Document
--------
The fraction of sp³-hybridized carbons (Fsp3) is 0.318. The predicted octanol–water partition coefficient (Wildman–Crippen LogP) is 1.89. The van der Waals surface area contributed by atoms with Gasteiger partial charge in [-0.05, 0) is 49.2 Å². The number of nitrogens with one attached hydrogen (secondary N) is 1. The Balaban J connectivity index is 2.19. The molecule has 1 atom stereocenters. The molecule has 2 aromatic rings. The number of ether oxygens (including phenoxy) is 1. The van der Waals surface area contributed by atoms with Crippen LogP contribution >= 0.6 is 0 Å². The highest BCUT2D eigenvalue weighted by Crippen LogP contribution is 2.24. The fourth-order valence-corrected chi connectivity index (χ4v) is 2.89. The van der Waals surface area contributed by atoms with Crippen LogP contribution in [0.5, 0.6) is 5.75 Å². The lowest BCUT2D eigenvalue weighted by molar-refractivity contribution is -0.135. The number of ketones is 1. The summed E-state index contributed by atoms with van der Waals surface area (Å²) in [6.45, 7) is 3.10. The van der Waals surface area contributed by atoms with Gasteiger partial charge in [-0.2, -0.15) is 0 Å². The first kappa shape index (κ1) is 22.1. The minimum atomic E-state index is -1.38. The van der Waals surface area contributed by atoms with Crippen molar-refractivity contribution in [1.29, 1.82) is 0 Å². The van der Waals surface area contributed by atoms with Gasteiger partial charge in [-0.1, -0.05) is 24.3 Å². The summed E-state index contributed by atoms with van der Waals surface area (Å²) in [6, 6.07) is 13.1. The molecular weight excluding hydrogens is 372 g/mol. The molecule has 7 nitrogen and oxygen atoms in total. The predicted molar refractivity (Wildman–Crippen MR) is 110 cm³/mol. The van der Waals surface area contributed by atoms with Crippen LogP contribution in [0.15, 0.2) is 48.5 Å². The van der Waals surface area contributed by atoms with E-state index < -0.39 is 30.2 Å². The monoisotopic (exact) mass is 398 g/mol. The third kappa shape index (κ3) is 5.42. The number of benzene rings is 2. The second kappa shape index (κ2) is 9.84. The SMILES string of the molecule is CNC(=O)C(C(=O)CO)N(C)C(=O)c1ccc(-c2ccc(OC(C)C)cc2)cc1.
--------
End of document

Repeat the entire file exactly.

The fraction of sp³-hybridized carbons (Fsp3) is 0.318. The predicted octanol–water partition coefficient (Wildman–Crippen LogP) is 1.89. The van der Waals surface area contributed by atoms with Gasteiger partial charge in [-0.05, 0) is 49.2 Å². The number of nitrogens with one attached hydrogen (secondary N) is 1. The Balaban J connectivity index is 2.19. The molecule has 1 atom stereocenters. The molecule has 2 aromatic rings. The number of ether oxygens (including phenoxy) is 1. The van der Waals surface area contributed by atoms with Crippen LogP contribution >= 0.6 is 0 Å². The highest BCUT2D eigenvalue weighted by Crippen LogP contribution is 2.24. The fourth-order valence-corrected chi connectivity index (χ4v) is 2.89. The van der Waals surface area contributed by atoms with Crippen LogP contribution in [0.5, 0.6) is 5.75 Å². The lowest BCUT2D eigenvalue weighted by molar-refractivity contribution is -0.135. The number of ketones is 1. The summed E-state index contributed by atoms with van der Waals surface area (Å²) in [6.45, 7) is 3.10. The van der Waals surface area contributed by atoms with Gasteiger partial charge in [-0.2, -0.15) is 0 Å². The first kappa shape index (κ1) is 22.1. The minimum atomic E-state index is -1.38. The van der Waals surface area contributed by atoms with Crippen molar-refractivity contribution in [1.29, 1.82) is 0 Å². The van der Waals surface area contributed by atoms with Gasteiger partial charge in [-0.1, -0.05) is 24.3 Å². The summed E-state index contributed by atoms with van der Waals surface area (Å²) in [6, 6.07) is 13.1. The molecular weight excluding hydrogens is 372 g/mol. The molecule has 7 nitrogen and oxygen atoms in total. The predicted molar refractivity (Wildman–Crippen MR) is 110 cm³/mol. The van der Waals surface area contributed by atoms with Crippen LogP contribution in [0.15, 0.2) is 48.5 Å². The van der Waals surface area contributed by atoms with E-state index < -0.39 is 30.2 Å². The monoisotopic (exact) mass is 398 g/mol. The third kappa shape index (κ3) is 5.42. The number of benzene rings is 2. The second kappa shape index (κ2) is 9.84. The SMILES string of the molecule is CNC(=O)C(C(=O)CO)N(C)C(=O)c1ccc(-c2ccc(OC(C)C)cc2)cc1.